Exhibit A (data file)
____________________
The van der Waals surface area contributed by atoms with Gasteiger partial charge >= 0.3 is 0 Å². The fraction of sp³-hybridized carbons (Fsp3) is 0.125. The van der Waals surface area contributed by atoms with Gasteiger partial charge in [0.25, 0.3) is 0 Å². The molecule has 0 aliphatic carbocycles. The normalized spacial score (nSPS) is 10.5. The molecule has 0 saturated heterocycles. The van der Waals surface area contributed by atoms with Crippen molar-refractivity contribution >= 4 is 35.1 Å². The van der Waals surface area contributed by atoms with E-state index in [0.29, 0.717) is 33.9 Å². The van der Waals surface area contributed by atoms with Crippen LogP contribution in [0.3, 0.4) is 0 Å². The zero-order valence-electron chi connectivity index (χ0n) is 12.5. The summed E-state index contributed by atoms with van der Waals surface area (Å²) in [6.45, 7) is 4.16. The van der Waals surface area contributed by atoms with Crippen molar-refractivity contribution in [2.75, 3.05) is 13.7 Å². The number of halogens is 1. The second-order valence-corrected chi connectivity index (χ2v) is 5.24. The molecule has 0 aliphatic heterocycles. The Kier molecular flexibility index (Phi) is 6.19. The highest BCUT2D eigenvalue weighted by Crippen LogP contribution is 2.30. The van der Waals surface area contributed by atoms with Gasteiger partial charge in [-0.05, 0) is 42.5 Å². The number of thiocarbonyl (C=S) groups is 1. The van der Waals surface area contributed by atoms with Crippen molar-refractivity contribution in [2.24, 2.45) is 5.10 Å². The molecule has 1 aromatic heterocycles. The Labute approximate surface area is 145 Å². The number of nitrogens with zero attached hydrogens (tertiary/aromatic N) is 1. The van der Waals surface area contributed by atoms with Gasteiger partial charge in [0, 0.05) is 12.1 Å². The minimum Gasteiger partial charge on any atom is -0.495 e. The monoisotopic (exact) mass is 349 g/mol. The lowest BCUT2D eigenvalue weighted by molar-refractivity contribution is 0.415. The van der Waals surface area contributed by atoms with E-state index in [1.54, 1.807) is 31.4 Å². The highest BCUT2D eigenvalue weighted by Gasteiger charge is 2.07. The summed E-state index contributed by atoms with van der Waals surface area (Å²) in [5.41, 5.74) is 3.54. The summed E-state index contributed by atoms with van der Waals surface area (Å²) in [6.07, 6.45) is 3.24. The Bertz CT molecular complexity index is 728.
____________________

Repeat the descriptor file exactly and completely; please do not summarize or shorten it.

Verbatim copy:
The van der Waals surface area contributed by atoms with Gasteiger partial charge >= 0.3 is 0 Å². The fraction of sp³-hybridized carbons (Fsp3) is 0.125. The van der Waals surface area contributed by atoms with Gasteiger partial charge in [0.25, 0.3) is 0 Å². The molecule has 0 aliphatic carbocycles. The normalized spacial score (nSPS) is 10.5. The molecule has 0 saturated heterocycles. The van der Waals surface area contributed by atoms with Crippen molar-refractivity contribution >= 4 is 35.1 Å². The van der Waals surface area contributed by atoms with E-state index in [0.29, 0.717) is 33.9 Å². The van der Waals surface area contributed by atoms with Crippen LogP contribution in [0.3, 0.4) is 0 Å². The zero-order valence-electron chi connectivity index (χ0n) is 12.5. The summed E-state index contributed by atoms with van der Waals surface area (Å²) in [6.45, 7) is 4.16. The van der Waals surface area contributed by atoms with Crippen molar-refractivity contribution in [2.75, 3.05) is 13.7 Å². The number of halogens is 1. The second-order valence-corrected chi connectivity index (χ2v) is 5.24. The molecule has 0 aliphatic heterocycles. The Kier molecular flexibility index (Phi) is 6.19. The highest BCUT2D eigenvalue weighted by Crippen LogP contribution is 2.30. The van der Waals surface area contributed by atoms with Gasteiger partial charge in [-0.05, 0) is 42.5 Å². The number of thiocarbonyl (C=S) groups is 1. The van der Waals surface area contributed by atoms with Crippen molar-refractivity contribution in [2.24, 2.45) is 5.10 Å². The molecule has 1 aromatic heterocycles. The Labute approximate surface area is 145 Å². The number of nitrogens with zero attached hydrogens (tertiary/aromatic N) is 1. The van der Waals surface area contributed by atoms with Gasteiger partial charge in [0, 0.05) is 12.1 Å². The minimum Gasteiger partial charge on any atom is -0.495 e. The monoisotopic (exact) mass is 349 g/mol. The lowest BCUT2D eigenvalue weighted by molar-refractivity contribution is 0.415. The van der Waals surface area contributed by atoms with E-state index in [1.54, 1.807) is 31.4 Å². The highest BCUT2D eigenvalue weighted by Gasteiger charge is 2.07. The summed E-state index contributed by atoms with van der Waals surface area (Å²) in [5.41, 5.74) is 3.54. The summed E-state index contributed by atoms with van der Waals surface area (Å²) in [6.07, 6.45) is 3.24. The Bertz CT molecular complexity index is 728.